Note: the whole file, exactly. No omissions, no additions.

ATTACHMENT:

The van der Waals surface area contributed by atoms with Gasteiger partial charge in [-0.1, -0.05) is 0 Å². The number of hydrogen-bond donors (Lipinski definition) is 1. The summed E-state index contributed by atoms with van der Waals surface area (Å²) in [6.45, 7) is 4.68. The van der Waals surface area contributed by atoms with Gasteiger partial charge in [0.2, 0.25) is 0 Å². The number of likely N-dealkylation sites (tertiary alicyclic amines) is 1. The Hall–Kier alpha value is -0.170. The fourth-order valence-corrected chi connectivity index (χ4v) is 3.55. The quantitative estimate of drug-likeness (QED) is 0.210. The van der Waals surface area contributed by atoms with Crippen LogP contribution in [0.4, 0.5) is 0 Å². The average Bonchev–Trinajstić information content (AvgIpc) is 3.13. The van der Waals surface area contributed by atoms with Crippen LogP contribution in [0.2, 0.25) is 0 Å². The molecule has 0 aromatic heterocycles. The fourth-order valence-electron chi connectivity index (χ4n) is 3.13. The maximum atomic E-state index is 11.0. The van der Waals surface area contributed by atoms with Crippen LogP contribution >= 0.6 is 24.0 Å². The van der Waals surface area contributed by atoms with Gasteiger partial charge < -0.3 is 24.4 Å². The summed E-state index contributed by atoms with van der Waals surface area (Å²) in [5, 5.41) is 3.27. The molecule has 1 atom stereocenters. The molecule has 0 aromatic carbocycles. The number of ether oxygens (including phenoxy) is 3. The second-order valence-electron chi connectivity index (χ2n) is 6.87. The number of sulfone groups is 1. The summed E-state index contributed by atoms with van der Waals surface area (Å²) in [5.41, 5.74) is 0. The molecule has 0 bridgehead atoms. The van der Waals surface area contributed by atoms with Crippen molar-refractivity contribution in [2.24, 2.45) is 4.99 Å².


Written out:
The van der Waals surface area contributed by atoms with Gasteiger partial charge in [-0.1, -0.05) is 0 Å². The number of hydrogen-bond donors (Lipinski definition) is 1. The summed E-state index contributed by atoms with van der Waals surface area (Å²) in [6.45, 7) is 4.68. The van der Waals surface area contributed by atoms with Gasteiger partial charge in [0.2, 0.25) is 0 Å². The number of likely N-dealkylation sites (tertiary alicyclic amines) is 1. The Hall–Kier alpha value is -0.170. The fourth-order valence-corrected chi connectivity index (χ4v) is 3.55. The quantitative estimate of drug-likeness (QED) is 0.210. The van der Waals surface area contributed by atoms with Crippen LogP contribution in [0.4, 0.5) is 0 Å². The average Bonchev–Trinajstić information content (AvgIpc) is 3.13. The van der Waals surface area contributed by atoms with Crippen LogP contribution in [0.2, 0.25) is 0 Å². The molecule has 0 aromatic heterocycles. The fourth-order valence-electron chi connectivity index (χ4n) is 3.13. The maximum atomic E-state index is 11.0. The van der Waals surface area contributed by atoms with Crippen LogP contribution >= 0.6 is 24.0 Å². The van der Waals surface area contributed by atoms with Gasteiger partial charge < -0.3 is 24.4 Å². The summed E-state index contributed by atoms with van der Waals surface area (Å²) in [5, 5.41) is 3.27. The molecule has 1 atom stereocenters. The molecule has 0 aromatic carbocycles. The number of ether oxygens (including phenoxy) is 3. The second-order valence-electron chi connectivity index (χ2n) is 6.87. The number of sulfone groups is 1. The summed E-state index contributed by atoms with van der Waals surface area (Å²) in [5.41, 5.74) is 0. The molecule has 0 bridgehead atoms. The van der Waals surface area contributed by atoms with Crippen molar-refractivity contribution in [2.24, 2.45) is 4.99 Å².